Wednesday, Fed officials stressed that more fiscal stimulus is critical to sustaining the economic recovery, and US stocks fell as pessimism began sinking in that Congress would ever deliver a new aid package.
Chairman Powell continued to wave the fiscal flag carefully at a congressional hearing saying that more support was likely to be necessary.
Others were more vocal, with Cleveland Fed President Loretta Mester saying it was very much needed given the “deep hole” the economy is climbing out of.
Chicago Fed President Charles Evans expressed concern the stimulus he penciled in will not be forthcoming.
Boston Fed President Eric Rosengren suggested it will take another wave of infections to prompt action, and likely not until next year.
Like Chairman Powell, Fed Vice Chair Richard Clarida emphasized the recovery has so far been stronger than officials predicted a few months ago. He also made clear the road ahead will be difficult and repeating that fiscal support will help.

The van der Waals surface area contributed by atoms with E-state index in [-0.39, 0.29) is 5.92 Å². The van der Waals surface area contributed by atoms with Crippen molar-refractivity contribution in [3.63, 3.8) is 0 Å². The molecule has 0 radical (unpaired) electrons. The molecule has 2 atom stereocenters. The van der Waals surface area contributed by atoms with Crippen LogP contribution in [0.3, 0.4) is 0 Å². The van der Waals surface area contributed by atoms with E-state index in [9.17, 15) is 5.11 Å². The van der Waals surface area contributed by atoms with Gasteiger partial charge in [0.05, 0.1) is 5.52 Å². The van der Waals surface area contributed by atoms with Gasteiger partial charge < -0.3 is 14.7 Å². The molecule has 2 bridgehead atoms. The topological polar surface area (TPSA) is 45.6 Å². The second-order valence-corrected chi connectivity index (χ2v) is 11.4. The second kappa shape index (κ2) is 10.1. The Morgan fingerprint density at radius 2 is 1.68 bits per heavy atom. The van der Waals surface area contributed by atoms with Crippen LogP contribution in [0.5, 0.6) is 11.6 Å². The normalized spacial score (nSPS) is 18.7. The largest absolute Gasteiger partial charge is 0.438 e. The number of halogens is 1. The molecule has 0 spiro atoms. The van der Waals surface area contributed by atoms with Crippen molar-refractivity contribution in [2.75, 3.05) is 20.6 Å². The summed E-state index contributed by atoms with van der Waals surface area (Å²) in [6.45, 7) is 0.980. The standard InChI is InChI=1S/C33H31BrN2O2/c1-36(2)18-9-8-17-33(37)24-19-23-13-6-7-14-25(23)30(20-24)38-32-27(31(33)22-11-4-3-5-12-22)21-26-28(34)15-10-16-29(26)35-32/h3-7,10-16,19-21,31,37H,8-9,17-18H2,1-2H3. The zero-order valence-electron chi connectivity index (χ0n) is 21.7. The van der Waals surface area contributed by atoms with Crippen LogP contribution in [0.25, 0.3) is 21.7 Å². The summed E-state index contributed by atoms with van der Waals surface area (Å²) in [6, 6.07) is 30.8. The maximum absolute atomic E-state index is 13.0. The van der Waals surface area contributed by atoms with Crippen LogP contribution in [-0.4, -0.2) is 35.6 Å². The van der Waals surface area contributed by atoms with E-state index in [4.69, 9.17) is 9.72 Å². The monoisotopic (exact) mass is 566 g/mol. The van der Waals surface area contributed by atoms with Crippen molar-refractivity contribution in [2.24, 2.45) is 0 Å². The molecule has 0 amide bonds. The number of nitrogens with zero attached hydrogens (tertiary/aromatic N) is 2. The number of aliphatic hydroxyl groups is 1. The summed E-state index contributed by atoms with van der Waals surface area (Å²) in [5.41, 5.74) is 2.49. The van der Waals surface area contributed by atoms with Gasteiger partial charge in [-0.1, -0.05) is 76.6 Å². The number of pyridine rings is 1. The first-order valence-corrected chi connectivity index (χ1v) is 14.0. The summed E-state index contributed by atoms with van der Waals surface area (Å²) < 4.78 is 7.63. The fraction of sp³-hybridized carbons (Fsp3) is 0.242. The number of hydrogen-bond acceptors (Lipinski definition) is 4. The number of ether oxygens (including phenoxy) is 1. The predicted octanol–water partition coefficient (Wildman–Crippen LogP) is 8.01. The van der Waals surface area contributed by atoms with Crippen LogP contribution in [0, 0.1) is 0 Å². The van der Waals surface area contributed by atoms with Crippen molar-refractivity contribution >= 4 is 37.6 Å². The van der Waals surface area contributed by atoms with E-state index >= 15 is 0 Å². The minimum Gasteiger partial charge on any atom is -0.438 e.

Democrats and Republicans have been at loggerheads over another virus relief package, with no formal negotiations since early August
The Fed wants to put maximum pressure on Congress to re-up fiscal support given the limits to monetary policy in dealing with the severe and asymmetric virus shock and fear of a new fall wave.
Atlanta Fed President Raphael Bostic said in a virtual speech to an Alabama Chamber of Commerce that he is “hopeful that policy makers in Washington as well as at the state level find creative ways to get that support out there.”
“With relief running out there is a pretty significant chance that some of the temporary disruption and dislocation can become permanent,” Mr. Bostic said. “That just means the hurdle that we have to climb is going to be that much higher.”
The S&P 500 fell 2.4%, the biggest decliner since 8 September and the 5th decline in 6 days, a sign that investors are becoming more downbeat on prospects for aid/relief/stimulus once seen as a near-certainty.
Interest rates markets showed traders were easing on inflation bets, a sign of pessimism that the Fed alone will not be able to bring price gains to its 2% goal in coming years.
Declines in the stock market, until recently were attributed to a reversal of excessive tech-share gains, have increasingly been put down to concerns about the recovery and the need for more aid/relief/stimulus.
Have a healthy day, Keep the Faith!